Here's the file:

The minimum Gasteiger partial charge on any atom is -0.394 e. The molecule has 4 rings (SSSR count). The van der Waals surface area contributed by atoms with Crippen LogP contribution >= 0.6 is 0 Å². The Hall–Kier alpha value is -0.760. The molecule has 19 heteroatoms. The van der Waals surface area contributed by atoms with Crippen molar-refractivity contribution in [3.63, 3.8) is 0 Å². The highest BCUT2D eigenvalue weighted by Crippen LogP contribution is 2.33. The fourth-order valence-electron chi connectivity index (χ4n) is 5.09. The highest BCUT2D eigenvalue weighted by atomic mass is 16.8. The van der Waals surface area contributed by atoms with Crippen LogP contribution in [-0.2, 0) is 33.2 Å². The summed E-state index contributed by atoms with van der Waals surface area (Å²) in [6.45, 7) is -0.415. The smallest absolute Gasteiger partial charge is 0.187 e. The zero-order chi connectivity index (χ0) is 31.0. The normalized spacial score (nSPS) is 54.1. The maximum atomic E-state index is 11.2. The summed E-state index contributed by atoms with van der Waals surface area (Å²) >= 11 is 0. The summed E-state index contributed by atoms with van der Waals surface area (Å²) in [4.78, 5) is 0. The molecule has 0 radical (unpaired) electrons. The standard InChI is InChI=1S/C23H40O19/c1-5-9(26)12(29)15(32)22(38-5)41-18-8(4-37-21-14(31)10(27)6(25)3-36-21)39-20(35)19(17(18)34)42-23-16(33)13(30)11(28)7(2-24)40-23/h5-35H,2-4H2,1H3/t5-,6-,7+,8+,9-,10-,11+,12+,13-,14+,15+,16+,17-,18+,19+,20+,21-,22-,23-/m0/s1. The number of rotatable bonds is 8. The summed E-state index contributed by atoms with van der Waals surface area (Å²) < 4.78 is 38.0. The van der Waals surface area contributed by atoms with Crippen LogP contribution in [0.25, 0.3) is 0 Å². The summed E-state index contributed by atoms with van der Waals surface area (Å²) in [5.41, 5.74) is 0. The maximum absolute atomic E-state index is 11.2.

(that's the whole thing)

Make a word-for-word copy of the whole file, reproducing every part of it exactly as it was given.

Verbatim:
The minimum Gasteiger partial charge on any atom is -0.394 e. The molecule has 4 rings (SSSR count). The van der Waals surface area contributed by atoms with Crippen LogP contribution >= 0.6 is 0 Å². The Hall–Kier alpha value is -0.760. The molecule has 19 heteroatoms. The van der Waals surface area contributed by atoms with Crippen molar-refractivity contribution in [3.63, 3.8) is 0 Å². The highest BCUT2D eigenvalue weighted by Crippen LogP contribution is 2.33. The fourth-order valence-electron chi connectivity index (χ4n) is 5.09. The highest BCUT2D eigenvalue weighted by atomic mass is 16.8. The van der Waals surface area contributed by atoms with Crippen LogP contribution in [-0.2, 0) is 33.2 Å². The summed E-state index contributed by atoms with van der Waals surface area (Å²) in [6.45, 7) is -0.415. The smallest absolute Gasteiger partial charge is 0.187 e. The zero-order chi connectivity index (χ0) is 31.0. The normalized spacial score (nSPS) is 54.1. The maximum atomic E-state index is 11.2. The summed E-state index contributed by atoms with van der Waals surface area (Å²) >= 11 is 0. The summed E-state index contributed by atoms with van der Waals surface area (Å²) in [4.78, 5) is 0. The molecule has 0 radical (unpaired) electrons. The standard InChI is InChI=1S/C23H40O19/c1-5-9(26)12(29)15(32)22(38-5)41-18-8(4-37-21-14(31)10(27)6(25)3-36-21)39-20(35)19(17(18)34)42-23-16(33)13(30)11(28)7(2-24)40-23/h5-35H,2-4H2,1H3/t5-,6-,7+,8+,9-,10-,11+,12+,13-,14+,15+,16+,17-,18+,19+,20+,21-,22-,23-/m0/s1. The number of rotatable bonds is 8. The summed E-state index contributed by atoms with van der Waals surface area (Å²) < 4.78 is 38.0. The van der Waals surface area contributed by atoms with Crippen LogP contribution in [0.25, 0.3) is 0 Å². The summed E-state index contributed by atoms with van der Waals surface area (Å²) in [5.41, 5.74) is 0. The maximum absolute atomic E-state index is 11.2.